US Food & Drug Administration (FDA) Commissioner Scott Gottlieb today outlined new steps and actions to advance FDA’s consideration of a framework for the lawful marketing of appropriate cannabis and cannabis-derived products under our existing authorities.In a statement made today, Gottlieb said, “In recent years, we’ve seen a growing interest in the development of therapies and other FDA-regulated consumer products derived from cannabis (Cannabis sativa L.) and its components, including cannabidiol (CBD). This interest spans the range of product categories that the agency regulates. For example, we’ve seen, or heard of interest in, products containing cannabis or cannabis derivatives that are marketed as human drugs, dietary supplements, conventional foods, animal foods and drugs, and cosmetics, among other things. We also recognize that stakeholders are looking to the FDA for clarity on how our authorities apply to such products, what pathways are available to market such products lawfully under these authorities, and how the FDA is carrying out its responsibility to protect public health and safety with respect to such products.”
Interest in these products increased last December when Congress passed the Agriculture Improvement Act of 2018 (the 2018 Farm Bill), which among other things, established a new category of cannabis classified as hemp that was removed from the Controlled Substances Act. At the same time, Congress explicitly preserved the FDA’s current authority to regulate products containing cannabis or cannabis-derived compounds under the Federal Food, Drug, and Cosmetic Act (FD&C Act) and section 351 of the Public Health Service Act.
“In doing so, Congress recognized the agency’s important public health role with respect to all the products it regulates. This allows the FDA to continue enforcing the law to protect patients and the public while also providing potential regulatory pathways, to the extent permitted by law, for products containing cannabis and cannabis-derived compounds,” write Gottleib.
According to Gottlieb, FDA's new steps to advance its consideration of a framework for the lawful marketing of appropriate cannabis and cannabis-derived products under our existing authorities incude:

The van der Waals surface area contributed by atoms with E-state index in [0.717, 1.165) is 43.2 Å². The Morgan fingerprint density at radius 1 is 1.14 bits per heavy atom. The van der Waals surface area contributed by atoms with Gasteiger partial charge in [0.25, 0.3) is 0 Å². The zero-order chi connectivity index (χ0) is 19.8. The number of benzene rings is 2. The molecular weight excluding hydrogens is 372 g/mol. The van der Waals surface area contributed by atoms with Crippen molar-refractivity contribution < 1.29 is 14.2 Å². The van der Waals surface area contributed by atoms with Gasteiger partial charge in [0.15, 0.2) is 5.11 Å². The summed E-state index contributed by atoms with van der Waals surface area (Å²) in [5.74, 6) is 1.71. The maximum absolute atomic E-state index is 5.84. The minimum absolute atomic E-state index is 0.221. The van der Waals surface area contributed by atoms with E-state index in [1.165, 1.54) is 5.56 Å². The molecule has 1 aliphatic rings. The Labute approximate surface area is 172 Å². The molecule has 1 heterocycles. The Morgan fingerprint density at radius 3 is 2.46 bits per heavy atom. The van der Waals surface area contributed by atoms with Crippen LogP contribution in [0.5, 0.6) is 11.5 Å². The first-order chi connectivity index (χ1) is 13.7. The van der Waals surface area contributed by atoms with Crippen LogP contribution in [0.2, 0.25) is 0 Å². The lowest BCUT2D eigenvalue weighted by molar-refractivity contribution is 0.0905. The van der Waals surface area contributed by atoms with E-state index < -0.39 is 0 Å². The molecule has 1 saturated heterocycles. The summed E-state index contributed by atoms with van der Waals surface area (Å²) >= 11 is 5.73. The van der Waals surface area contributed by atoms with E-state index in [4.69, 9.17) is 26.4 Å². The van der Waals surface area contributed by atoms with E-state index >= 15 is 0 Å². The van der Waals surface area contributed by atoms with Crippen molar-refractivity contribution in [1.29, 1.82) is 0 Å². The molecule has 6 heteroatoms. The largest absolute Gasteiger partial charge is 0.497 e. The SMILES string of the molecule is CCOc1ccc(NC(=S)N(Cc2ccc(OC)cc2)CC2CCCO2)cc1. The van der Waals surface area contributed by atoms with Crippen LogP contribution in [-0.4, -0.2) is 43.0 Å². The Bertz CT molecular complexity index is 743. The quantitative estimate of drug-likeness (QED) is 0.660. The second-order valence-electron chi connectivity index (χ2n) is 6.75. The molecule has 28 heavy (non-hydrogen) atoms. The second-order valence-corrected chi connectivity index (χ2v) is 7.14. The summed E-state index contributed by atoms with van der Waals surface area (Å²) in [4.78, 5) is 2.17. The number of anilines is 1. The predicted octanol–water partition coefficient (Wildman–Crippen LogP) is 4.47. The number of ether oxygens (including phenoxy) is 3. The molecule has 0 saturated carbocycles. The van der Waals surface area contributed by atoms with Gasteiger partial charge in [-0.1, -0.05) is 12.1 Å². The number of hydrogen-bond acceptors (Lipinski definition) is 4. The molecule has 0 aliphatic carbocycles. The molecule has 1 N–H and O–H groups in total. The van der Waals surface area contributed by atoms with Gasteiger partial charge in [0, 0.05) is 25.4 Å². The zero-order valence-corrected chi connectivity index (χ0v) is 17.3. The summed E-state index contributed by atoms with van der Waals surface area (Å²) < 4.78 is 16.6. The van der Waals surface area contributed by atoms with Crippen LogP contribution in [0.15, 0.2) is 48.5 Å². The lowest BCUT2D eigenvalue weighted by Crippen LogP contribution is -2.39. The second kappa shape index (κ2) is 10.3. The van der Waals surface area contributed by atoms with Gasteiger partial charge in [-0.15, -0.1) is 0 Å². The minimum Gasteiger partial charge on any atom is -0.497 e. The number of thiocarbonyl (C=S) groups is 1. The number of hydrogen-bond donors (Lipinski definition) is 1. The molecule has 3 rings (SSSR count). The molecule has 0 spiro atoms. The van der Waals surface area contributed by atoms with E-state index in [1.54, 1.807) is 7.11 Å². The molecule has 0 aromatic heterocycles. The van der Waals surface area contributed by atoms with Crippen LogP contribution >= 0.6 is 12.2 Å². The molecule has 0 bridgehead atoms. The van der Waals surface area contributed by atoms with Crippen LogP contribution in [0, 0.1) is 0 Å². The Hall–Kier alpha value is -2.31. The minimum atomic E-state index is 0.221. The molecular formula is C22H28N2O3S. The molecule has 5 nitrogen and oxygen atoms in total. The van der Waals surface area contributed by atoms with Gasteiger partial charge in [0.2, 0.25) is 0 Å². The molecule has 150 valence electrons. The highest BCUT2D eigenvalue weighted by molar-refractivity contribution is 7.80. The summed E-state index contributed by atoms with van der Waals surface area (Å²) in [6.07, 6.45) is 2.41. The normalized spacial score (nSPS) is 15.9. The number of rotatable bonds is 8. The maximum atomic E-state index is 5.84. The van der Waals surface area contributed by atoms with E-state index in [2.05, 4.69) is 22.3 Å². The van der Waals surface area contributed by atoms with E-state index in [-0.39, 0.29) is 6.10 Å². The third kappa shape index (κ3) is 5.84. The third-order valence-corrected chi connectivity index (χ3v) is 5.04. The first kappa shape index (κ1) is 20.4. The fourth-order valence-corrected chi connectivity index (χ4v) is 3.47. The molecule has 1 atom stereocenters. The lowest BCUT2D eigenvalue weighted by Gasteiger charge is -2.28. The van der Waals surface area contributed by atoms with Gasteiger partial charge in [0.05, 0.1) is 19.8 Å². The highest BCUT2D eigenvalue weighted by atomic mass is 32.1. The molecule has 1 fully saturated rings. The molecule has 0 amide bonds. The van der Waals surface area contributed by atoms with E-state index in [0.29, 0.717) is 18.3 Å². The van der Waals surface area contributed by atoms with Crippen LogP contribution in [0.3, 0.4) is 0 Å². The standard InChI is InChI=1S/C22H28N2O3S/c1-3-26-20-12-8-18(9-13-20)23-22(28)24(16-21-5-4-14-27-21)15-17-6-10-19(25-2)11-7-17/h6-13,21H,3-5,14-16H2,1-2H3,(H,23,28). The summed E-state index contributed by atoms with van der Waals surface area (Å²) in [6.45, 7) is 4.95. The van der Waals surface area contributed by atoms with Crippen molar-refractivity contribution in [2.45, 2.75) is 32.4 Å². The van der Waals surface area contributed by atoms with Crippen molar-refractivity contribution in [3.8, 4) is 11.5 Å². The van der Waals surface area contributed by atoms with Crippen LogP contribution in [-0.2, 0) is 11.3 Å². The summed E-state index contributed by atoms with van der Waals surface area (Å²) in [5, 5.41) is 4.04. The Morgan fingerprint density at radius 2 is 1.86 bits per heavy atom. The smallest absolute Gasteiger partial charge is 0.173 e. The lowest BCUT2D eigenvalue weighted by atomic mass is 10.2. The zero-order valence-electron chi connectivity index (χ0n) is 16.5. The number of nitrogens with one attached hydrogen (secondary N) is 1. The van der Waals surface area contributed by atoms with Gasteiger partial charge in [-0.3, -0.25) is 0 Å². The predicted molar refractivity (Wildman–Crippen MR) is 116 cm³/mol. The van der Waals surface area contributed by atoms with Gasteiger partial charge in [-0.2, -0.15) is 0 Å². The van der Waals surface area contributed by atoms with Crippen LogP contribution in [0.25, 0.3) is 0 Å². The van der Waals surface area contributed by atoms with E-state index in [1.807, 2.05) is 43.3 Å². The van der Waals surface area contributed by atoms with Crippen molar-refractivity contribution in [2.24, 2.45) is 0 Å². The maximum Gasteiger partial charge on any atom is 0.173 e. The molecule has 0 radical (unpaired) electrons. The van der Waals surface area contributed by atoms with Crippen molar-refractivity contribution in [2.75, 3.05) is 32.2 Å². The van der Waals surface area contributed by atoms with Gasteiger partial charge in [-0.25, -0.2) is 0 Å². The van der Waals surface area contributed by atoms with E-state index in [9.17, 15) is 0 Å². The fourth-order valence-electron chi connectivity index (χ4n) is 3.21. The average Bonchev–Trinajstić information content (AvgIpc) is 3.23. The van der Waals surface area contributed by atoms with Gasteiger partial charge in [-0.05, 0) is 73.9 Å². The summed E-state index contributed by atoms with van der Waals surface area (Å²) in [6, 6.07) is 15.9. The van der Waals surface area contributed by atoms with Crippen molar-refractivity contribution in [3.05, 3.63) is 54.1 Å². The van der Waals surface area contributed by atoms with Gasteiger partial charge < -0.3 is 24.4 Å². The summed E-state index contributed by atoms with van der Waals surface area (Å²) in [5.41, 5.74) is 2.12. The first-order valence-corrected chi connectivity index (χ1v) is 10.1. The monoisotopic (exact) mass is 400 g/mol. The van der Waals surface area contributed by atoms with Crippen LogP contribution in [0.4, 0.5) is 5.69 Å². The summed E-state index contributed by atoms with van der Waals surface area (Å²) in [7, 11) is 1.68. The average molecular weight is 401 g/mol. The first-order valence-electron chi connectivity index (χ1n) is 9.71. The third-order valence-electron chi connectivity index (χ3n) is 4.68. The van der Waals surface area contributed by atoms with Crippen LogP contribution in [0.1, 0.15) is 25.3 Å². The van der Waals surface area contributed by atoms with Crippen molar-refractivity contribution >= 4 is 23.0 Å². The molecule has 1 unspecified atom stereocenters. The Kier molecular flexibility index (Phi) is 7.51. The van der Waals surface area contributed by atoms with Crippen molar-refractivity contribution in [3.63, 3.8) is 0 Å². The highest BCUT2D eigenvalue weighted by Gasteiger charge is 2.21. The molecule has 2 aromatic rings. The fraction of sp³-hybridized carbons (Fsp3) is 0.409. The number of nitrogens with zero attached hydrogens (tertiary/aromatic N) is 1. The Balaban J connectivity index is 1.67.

· A public hearing on May 31, as well as a broader opportunity for written public comment, for stakeholders to share their experiences and challenges with these products, including information and views related to product safety.
· The formation of a high-level internal agency working group to explore potential pathways for dietary supplements and/or conventional foods containing CBD to be lawfully marketed; including a consideration of what statutory or regulatory changes might be needed and what the impact of such marketing would be on the public health.
·Updatesto our webpage with answers to frequently asked questions on this topic to help members of the public understand how the FDA’s requirements apply to these products.
· The issuance of multiple warning letters to companies marketing CBD products with egregious and unfounded claims that are aimed at vulnerable populations.
The public hearing on May 31 will give stakeholders an opportunity to provide the FDA with additional input relevant to the agency’s regulatory strategy related to existing products, as well as the lawful pathways by which appropriate products containing cannabis or cannabis-derived compounds can be marketed, and how we can make these legal pathways more predictable and efficient. We hope to gain additional information and data for the FDA to consider with respect to products containing cannabis and cannabis-derived compounds, including CBD.
“As we’ve stated before, we treat products containing cannabis or cannabis-derived compounds as we do any other FDA-regulated products. Among other things, the FDA requires a cannabis product (hemp-derived or otherwise) that’s marketed with a claim of therapeutic benefit to be approved by the FDA for its intended use before it may be introduced into interstate commerce. Additionally, it is unlawful to introduce food containing added CBD, or the psychoactive compound THC, into interstate commerce, or to market CBD or THC products as dietary supplements. This is because CBD and THC are active ingredients in FDA-approved drug products and were the subject of substantial clinical investigations before they were marketed as food. In such situations, with certain exceptions that are not applicable here, the only path that the FD&C Act allows for such substances to be added to foods or marketed as dietary supplements is if the FDA first issues a regulation, through notice-and-comment rulemaking, allowing such use,” Gottlieb wrote in his statement.